Regardless, I'm having a good time with it, and the campaign seems pretty long and involved, with a lot of scenarios. I'm definitely going to keep playing this one, and I'm sure I'll have more impressions as I delve further in.

Monday, January 1, 2018

2017 Book of the Year

Book of the Year: The Master of Mankind
Honorable Mention: Angels of Caliban/Praetorian of Dorn

I'm completely unable to decide between the two runners-up, but the BOTY has to go to Aaron Dembski-Bowden's examination of The Emperor and his closest confidants in the war in the webway during the great heresy war. It was illuminating.

This year in reading has been almost entirely about Warhammer 40,000 and its forebear, the Horus Heresy. I finished 20 whole books this year, which must be a record.

The Crimson King
Shattered Legions
Warhammer 40,000: 8th Edition
Dark Imperium
Gathering Storm: Rise of the Primarch
Gathering Storm: Fracture of Biel-Tan
Gathering Storm: Fall of Cadia
War Zone Fenris: Wrath of Magnus
The Master of Mankind
Praetorian of Dorn
Angels of Caliban
The Silent War
The Path of Heaven
Eye of Terra
The Ninja
War Without End

Previous years' tallies:


I'm hoping to draw up to being current with the Heresy series this year, and read more 40K fiction in addition to other fiction and non-fiction. I'm trying to lean more into reading, since my booklog is pretty extensive, as well.

2017 Wrap-up with GOTY!

This has been a good year in games. The Switch was released with a killer couple of entries in the Zelda and Mario series, as well as a number of other good to great Nintendo first party releases, and the other platforms saw a bunch of other huge AAA releases as per usual. My picks for honors this year will probably seem contrarian or unconventional, but of course this is one man's point of view, and intensely personally focused.

My 2017 Game of the Year: Mass Effect Andromeda
Honorable Mention: Diablo III: Rise of the Necromancer

There you have them. I was more into the newest Mass Effect for its duration than any other game released this year. I know the wider response to the game has been negative, and I count myself lucky that I was able to look over whatever the collective complaints were to the entertainment beyond. I wish Bioware was able to follow through on whatever the DLC plans had been and with the logical subsequent series entries, but sadly it looks like Mass Effect my be being mothballed instead. My message for anyone thinking of playing the game is to go for it, and enjoy. It's got the best combat and world of the series, a good cast of supporting characters and villains, and a very cool speculative sci-fi premise.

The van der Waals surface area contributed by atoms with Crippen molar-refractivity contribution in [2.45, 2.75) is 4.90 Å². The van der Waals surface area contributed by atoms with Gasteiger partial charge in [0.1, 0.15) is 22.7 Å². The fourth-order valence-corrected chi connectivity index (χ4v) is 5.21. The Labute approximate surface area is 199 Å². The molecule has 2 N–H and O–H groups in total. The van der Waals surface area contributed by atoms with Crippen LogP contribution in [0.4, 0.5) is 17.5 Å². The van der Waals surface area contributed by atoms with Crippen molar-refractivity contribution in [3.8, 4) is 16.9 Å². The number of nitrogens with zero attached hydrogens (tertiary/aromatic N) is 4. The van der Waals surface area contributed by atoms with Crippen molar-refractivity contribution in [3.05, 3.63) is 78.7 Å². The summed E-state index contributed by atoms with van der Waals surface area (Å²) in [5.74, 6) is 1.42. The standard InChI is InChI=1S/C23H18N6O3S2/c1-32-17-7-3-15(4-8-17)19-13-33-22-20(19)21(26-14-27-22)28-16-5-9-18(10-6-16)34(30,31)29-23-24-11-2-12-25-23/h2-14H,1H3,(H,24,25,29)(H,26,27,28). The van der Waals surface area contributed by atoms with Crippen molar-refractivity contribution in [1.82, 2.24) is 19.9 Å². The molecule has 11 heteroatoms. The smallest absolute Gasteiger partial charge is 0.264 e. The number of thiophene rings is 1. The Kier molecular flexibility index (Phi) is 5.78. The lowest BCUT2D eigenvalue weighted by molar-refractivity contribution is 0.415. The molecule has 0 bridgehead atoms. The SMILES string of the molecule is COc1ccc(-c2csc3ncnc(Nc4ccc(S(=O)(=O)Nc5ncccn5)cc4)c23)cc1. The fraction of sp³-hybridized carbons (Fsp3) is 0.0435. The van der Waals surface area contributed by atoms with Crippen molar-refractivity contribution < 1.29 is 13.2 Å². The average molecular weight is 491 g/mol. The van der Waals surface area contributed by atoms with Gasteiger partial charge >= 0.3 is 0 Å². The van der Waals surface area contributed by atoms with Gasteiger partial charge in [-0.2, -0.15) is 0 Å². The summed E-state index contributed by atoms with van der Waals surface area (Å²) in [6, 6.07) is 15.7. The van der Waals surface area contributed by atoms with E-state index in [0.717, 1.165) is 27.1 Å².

Rise of the Necromancer brought a whole new game to Diablo III, just like every new class is a new way to play. This was basically more of one of my all-time favorite games, and if I take into account how it brought me back to the game for a good month and a half this year, there's no denying it deserves this runner-up spot in my game of the year consideration.

There was a real wealth of other things I played this year that were very good, like the aforementioned Zelda and Mario games, as well as Mario Kart, Opus Magnum, Destiny 2, Wonder Boy: The Dragon's Trap, Dawn of War III, and many others I think I'll love but have yet to get around to, like Prey, Torment: Tides of Numenera, Dishonored: Death of the Outsider, Nier: Automata, Hollow Knight, Battle Brothers, and more.

As for game achievements and backlog progress this year, here's the Pile of Skulls:

Assassin's Creed Unity
Assassin's Creed Unity: Dead Kings
Castlevania: Symphony of the Night
Crimson Shroud
Democracy 3
Destiny 2
Diablo III Anniversary Event
Diablo III: Necromancer 70
Diablo III: Reaper of Souls (Necromancer)
Dishonored 2 (Emily, Low Chaos)
Dungeon of the Endless
FFXI: Samurai Artifact
Hexcells Infinite
Hexcells Infinite (60 Down)
Hexcells Plus
Mass Effect: Andromeda
Spec Ops: The Line
Super Mario Odyssey
The Horus Heresy: Battle of Tallarn Apocalypse Campaign (Loyalists)
The Horus Heresy: Battle of Tallarn Apocalypse Campaign (Traitors)
The Horus Heresy: Battle of Tallarn Resurrection Campaign (Loyalists)
Titanfall 2

I count 23 this year, the same as last year, coincidentally:


I also tally a total of 21 additions to the backlog this year, though I don't really keep track of how many it was reduced by in the same time. Suffice it to say it doesn't look much smaller, though I know I knocked a few things off. Maybe I'll manage more in 2018.

I don't have much in the way of new year's resolutions other than my usual desire to play more strategy games and RPGs. I'll also add character action games this year--Devil May Cry, Bayonetta, et al. Even if I have to play them on easy. If there's one thing I want done and dusted this year, it's The Witcher 3. I don't know why I deprive myself of it like I do, honestly. It's very good.

2018 releases I'm looking forward to include Bayonetta 3, and maybe more on Cyberpunk 2077. I can't think of anything else at the moment.

Closing Out 2017

I've been off for about 10 days for the holidays, and I've been trying to get in some good game time. In this span I have made some good progress through Opus Magnum, finished the main game content in Super Mario Odyssey, played my fill of Battle of Tallarn, and returned to the Hyrule of Breath of the Wild to do some pretty serious shrine hunting.